With knowledge, skill, and patience, seed balls can be as effective a way of establishing plants as plow-seeding or drilling, and they can be made by anyone anywhere in the world that has access to clay, soil, and seed — for no money.

How it works?

The composition of seed balls makes it self-sustainable and favorable for germination in most environments.  Making seed balls are fund and easy.

The concept seed balls was started by Masanobu Fukuoka, a Japanese man famous for popularizing Natural farming, the concept has been adopted worldwide.

Seed balls can also be used to “over seed” existing ecosystems, without damaging the soil structure — or to seed productive plants into forested areas and steep hillsides where tillage is not possible. Seed balls can also be used in combination with animals such as pigs who will do the work of shuffling the mulch around providing seed balls extra cover.

Development of technique :

The technique for creating seed balls was rediscovered by Japanese natural farming pioneer Masanobu Fukuoka. The technique was also used, in ancient Egypt to repair farms after the annual spring flooding of the Nile.

In modern times, during the period of the Second World War, the Japanese government plant scientist working in a government lab, Fukuoka, who lived on the mountainous island of Shikoku, wanted to find a technique that would increase food production without taking away from the land already allocated for traditional rice production,  which thrived in the volcanic rich soils of Japan.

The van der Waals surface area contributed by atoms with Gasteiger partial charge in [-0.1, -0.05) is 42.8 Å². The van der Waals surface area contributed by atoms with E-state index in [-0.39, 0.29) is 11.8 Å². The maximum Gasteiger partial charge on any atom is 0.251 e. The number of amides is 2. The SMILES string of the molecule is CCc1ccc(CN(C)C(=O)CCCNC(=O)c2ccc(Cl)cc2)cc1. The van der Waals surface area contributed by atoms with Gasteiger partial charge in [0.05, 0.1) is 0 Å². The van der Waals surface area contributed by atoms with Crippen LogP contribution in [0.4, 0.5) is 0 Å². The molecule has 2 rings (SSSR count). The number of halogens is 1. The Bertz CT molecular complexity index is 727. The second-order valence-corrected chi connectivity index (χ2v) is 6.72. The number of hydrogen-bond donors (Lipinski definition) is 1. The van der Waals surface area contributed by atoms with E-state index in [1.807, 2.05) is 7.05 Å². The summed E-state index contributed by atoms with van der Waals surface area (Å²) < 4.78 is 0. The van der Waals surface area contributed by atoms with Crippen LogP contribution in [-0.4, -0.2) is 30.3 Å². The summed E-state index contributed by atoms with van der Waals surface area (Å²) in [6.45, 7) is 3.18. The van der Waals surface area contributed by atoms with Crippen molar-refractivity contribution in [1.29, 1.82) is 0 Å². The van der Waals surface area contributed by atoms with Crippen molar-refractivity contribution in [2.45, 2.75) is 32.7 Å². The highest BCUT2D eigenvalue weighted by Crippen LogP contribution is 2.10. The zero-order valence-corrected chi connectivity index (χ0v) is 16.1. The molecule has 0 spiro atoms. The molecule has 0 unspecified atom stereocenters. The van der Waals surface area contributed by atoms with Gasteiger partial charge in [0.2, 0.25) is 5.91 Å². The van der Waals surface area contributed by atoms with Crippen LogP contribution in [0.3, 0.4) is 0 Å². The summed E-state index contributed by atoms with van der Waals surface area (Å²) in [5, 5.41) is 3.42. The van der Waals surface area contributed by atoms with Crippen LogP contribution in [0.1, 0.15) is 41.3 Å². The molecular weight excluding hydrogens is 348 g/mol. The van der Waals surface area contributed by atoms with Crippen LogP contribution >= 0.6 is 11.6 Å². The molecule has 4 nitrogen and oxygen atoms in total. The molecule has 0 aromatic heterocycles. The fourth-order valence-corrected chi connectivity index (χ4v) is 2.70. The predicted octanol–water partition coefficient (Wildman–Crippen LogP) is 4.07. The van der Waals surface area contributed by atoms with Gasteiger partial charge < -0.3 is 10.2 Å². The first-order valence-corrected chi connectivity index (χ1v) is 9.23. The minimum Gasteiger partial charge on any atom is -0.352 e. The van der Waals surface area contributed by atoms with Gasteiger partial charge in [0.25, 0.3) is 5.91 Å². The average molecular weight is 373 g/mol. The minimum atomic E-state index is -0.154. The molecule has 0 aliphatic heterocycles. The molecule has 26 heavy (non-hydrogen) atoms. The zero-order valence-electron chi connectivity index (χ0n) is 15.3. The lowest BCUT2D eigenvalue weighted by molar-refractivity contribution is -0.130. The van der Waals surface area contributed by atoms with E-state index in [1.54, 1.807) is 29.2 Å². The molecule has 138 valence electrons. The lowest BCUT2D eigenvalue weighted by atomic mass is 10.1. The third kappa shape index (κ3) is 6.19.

Advantages of using seed ball :

There are some advantages of using seed ball instead of using seeds directly:

  • Because there are nutrients in the seed  ball  in the form of compost or potting mix or cow dung,  it gives a leg up to germinating seeds – gives them nutrition in the early days when the young plant needs a little help to survive in harsh conditions.
  • The balls prevents animals or birds from eating up the seeds.
  • It takes less time to cover a large area – since one can simply throw the seed ball – so one could, for example, drive around in a car with thousands of seed bombs and a slingshot, and disperse the seed bombs all around while cruising in vehicle. In fact, there have been scenarios where seed bombs have been used for aerial reforestation by dispersing hundreds of thousands of seed bombs using a low flying aero-plane !

Seed Balls protect seeds from :

Winds – which blow them away

Birds and Rodents – which eat them

Hot Sun –  which bakes their vitality and

Excessive rain – Which carries them off.

Results of using Seed Ball :

With the rainfall, the clay coating melts and the seeds germinate where the ball has landed.  The seed balls will stay put until the seedlings have a chance to put down roots.  The seed balls will absorb moisture from the ground, the dew and the rain and will sprout when conditions are right. 

Many seeds will grow from a single seed ball and the plant most suited to the micro conditions of that site will prevail. perties

Raghu Karnad – Windham Campbell prize